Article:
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TECH: When vehicle vibrates

Check your spark plug wires and more

By Motoring Guru

Does your engine shake so badly when idling that you feel like you are sitting on an earthquake? Does the steering wheel vibrate as if it is hitting an endless line of tiny pot-holes? Finally, does the engine just switch off? If any or all of these things happen to your vehicle, then you most likely are experiencing your engine cylinders misfiring. And if the cylinders misfire, it could mean you have faulty spark plug wires. Please note it could be many things, but in this case, we wants to talk about faulty spark plug wires as the possible cause.

Apart from the rough idling and loss of power described above, cylinder misfiring can also cause problems starting the vehicle, especially on cold mornings and might also lead to increase fuel consumption. On newer cars, it can cause the Check Engine light to illuminate. So, clearly, this problem needs to be fixed as quickly as possible. What you must know from the start is that failure of spark plug wires is normal wear and tear and manufacturers recommend a change whenever an engine tune up is done.

But, to avoid the danger of running so fast that we go past our destination, we need to understand what the so-called spark plug wires are?

These are wires whose purpose is given away by their other name, which is `ignition cables’.

Spark plug wires carry current from the ignition coil(s) in the distributor (which converts the low voltage current from the battery to the high voltage current which ignites the engine) to the spark plugs.

On very old vehicles, from the 1990s and earlier, the spark plug wires run from the distributor cap to the plugs and are of different lengths – with the longest going to the furthest plug from the distributor and the shortest going to the nearest. The spark plug wire set also includes an extra wire that connects the center terminal on the distributor cap to the ignition coil (unless the application is a GM HEI distributor where the coil mounted inside the top of the cap).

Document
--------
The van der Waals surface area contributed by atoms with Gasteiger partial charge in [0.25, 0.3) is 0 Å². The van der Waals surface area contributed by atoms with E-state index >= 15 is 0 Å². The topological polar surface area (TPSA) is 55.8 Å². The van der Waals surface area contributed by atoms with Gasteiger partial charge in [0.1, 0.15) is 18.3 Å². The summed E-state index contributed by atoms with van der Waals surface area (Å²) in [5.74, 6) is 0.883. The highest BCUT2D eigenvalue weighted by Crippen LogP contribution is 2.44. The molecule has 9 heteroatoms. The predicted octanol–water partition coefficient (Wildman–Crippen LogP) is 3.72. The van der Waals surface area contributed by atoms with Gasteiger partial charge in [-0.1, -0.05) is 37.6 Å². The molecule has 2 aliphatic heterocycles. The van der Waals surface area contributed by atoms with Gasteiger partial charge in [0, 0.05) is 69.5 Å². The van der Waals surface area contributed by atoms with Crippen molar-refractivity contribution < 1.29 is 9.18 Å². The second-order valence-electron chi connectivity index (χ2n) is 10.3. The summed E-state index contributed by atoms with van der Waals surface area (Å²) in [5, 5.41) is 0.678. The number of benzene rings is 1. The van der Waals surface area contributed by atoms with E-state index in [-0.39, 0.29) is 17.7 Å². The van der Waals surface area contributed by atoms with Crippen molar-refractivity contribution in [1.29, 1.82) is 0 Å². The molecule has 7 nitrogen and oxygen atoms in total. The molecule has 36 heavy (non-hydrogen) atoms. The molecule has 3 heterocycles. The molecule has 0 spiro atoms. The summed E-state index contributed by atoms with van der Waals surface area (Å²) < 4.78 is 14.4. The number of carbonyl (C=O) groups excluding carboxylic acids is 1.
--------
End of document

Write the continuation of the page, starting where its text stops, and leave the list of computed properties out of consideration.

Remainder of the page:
On so-called Coil-on-Plug (COP) ignition systems, there are no plug wires because the coils are mounted directly on top of the spark plugs. Other engines use Coil-Near-plug (CNP) systems which use short wires to connect the coils and plugs. On still other engines, the wires are part of each coil assembly and cannot be replaced separately.

On engines with Distributorless Ignition systems (DIS), plug wires are also used to connect the coils to their respective spark plugs. On some engines, there is one coil per spark plug, while on others with “waste spark” ignitions, two plugs share each coil.

Without going into the technicalities of resistance and voltage, it suffices to say that malfunctioning spark plug wires can cause a vehicle to fail or have difficulty starting, increase fuel consumption, cause the vehicle to vibrate uncomfortably, and even become an environmental hazard due to increased hydrocarbon (HC) emissions.

Tips for spark plug wire maintenance

  • Check them if vehicle presents and any of the symptoms discussed above.
  • Check them whenever spark plugs are changed.
  • Look for burning, cracks, chaffing, and looseness of boots and terminals.
  • Replace faulty wires or preferably whole set.
  • Ensure replacement spark plug wires are same length as original. Failure to do this could cause engine not to start, pop, or backfire. This may damage the engine.

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